THE UNWRITTEN Method by Peter Gross
THE UNWRITTEN is an incredibly unique book. There "real" world scenes and scenes from the Tommy Taylor novels, there are TV news broadcasts and online chats, and so much more. All of these moments, which can be very complicated, are depicted seamlessly both in prose and visually, so I asked ongoing series artist Peter Gross what the secret is. And here's what Peter had to say:
I’m going to use the occasion of the release of Dead Man’s Knock: Volume 3 of The Unwritten to talk a bit about how we work on The Unwritten, and what an unusual sort of comic experience it is for all of us involved.
From reading reviews online and talking to readers at conventions I’ve heard a lot of questions about how Mike and I work on the book--partly because readers assume the writer comes up with the ideas, and partly because we are intentionally vague in the credits--usually listing Mike Carey and Peter Gross, script-story-art. We thought that might do the trick but the reality is that the Unwritten is a very unique series and hard to pin down. So here’s my take on The Unwritten method...
Mike and I create the story together on a pretty much 50/50 basis. It’s a fluid process filled with lots of discussion, straying off into interesting territory and filled with lots of trans-Atlantic “Eureka!” moments——many that don’t make the final cut (you wouldn’t believe some of those ideas!). But when we’re satisfied, Mike goes off and writes a first draft of the script, then we have even more discussions, change some things, nail down everything we want to be there, and discuss it with our editors (Pornsak Pichetshote until issue 24 and now Karen Berger and Joe Hughes). After that, Mike writes a 2nd and generally final draft, and I’ll go to layouts. I make notes and change some things as I go, usually emailing Mike all along that process. When the layouts are done we finalize all my questions and then get the inks done. After it’s lettered, we have another discussion to make sure it all flows, Mike tweaks the script, revisions are made while the book is being colored, and then we’re done (except for all the last minute errors we all missed but someone seems to find just before the book goes to press). And by that time were knee-deep in the process for the next issue.
So Mike does write every word--but Mike and I plot the book together--and the editorial department tries to keep us in check.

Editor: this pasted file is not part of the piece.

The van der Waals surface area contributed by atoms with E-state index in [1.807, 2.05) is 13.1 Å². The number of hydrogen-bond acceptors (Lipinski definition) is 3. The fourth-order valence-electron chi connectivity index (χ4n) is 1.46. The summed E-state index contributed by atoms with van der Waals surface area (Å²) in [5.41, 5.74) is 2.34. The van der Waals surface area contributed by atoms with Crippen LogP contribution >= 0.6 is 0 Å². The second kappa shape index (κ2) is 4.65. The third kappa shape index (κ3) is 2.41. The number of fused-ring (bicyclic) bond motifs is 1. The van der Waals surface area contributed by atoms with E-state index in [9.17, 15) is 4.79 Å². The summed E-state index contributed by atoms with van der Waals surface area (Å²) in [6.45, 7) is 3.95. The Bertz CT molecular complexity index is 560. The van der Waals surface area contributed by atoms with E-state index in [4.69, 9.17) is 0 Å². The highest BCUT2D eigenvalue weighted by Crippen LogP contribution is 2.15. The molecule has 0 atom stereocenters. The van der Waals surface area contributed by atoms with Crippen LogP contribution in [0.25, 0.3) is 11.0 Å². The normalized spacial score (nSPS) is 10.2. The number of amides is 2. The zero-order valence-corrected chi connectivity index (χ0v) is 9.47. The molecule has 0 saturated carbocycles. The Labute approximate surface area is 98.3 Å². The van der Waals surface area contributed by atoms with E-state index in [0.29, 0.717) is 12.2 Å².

And while I’m revealing our working methods, I have a confession to make——I don’t draw the book completely by myself! When I do the inks on an issue, I have help. Barb Guttman and Brittney Sabo are the two fine artists who assist me. They help draw backgrounds and finish inks, and generally go hunting for the copious amount of reference we need each day. Kudos to them for helping The Unwritten to arrive on time!
On the issues I don’t ink (like the Choose Your Own Adventure type story in Volume 3) we get a finisher to do the inks on the book. What that means is I do really loose pencils and then I get a great artist/inker to “finish” those pages. We’re trying to do this in a way that adds dimension to the book and we want the look to be wildly different and reflect each artist and story. In V2 we had Jimmy Broxton on the Nazi arc, and Kurt Huggins and Zelda Devon do the wildly different Willowbanks Tales, featuring the now famous foul-mouthed bunny, Pauly Bruckner. In Volume 3 we have the great Ryan Kelly, and in the next trade we’ll have Vince Locke and Al Davison. I love seeing these different artistic styles over the skeleton I give them and it works out fabulously for the subject matter of the Unwritten.
And the rest of the team can’t be spared from these creative revelations...
Todd Klein doesn’t do every bit of lettering! I feel guilty over all the work involved in the media type pages we do so I don’t make Todd letter them. Instead we do them in my studio, and poor Barb spends hours and hours on them. And in the crazy acid trip section of V3 where letters are swirling about in the foreground and background I did them on my ipad with a great little program called TypeDrawing. So don’t blame Todd if you don’t like those pages!
Chris Chuckry doesn’t color the book completely by himself! My wife, and great artist, Jeanne McGee does the watercolors for the Tommy Taylor world pages and some of the other “fictional world” pages early in the series--although we’ve gotten a bit away from the Tommy Taylor pages as we go. So, of late, it’s been all Chris, all the time...
Yuko Shimizu does do the covers all by herself! The only person on The Unwritten who seems to be completely self-reliant is Yuko——though I don't know how she manages it on a regular basis. One of my great happy Unwritten moments each month is seeing her cover sketch ideas, and always having a hard time deciding which one is the best, since they all look so good! So the only revelation I can give you is that despite what some of you seem to believe, our Yuko is not the Yuko Shimizu who invented Hello Kitty!
Let’s face it, this book is just too demanding for the usual methods and everyone involved has been a great sport at being flexible and giving their best work and I think it really shows in the end product. I know we’ve asked a lot of our team and they’ve all come through time and time again, and this wouldn’t be such a great book without them.
I know that for Mike and I, The Unwritten is a labor of love for storytelling and the comics medium, and there’s great stuff coming down The Unwritten road.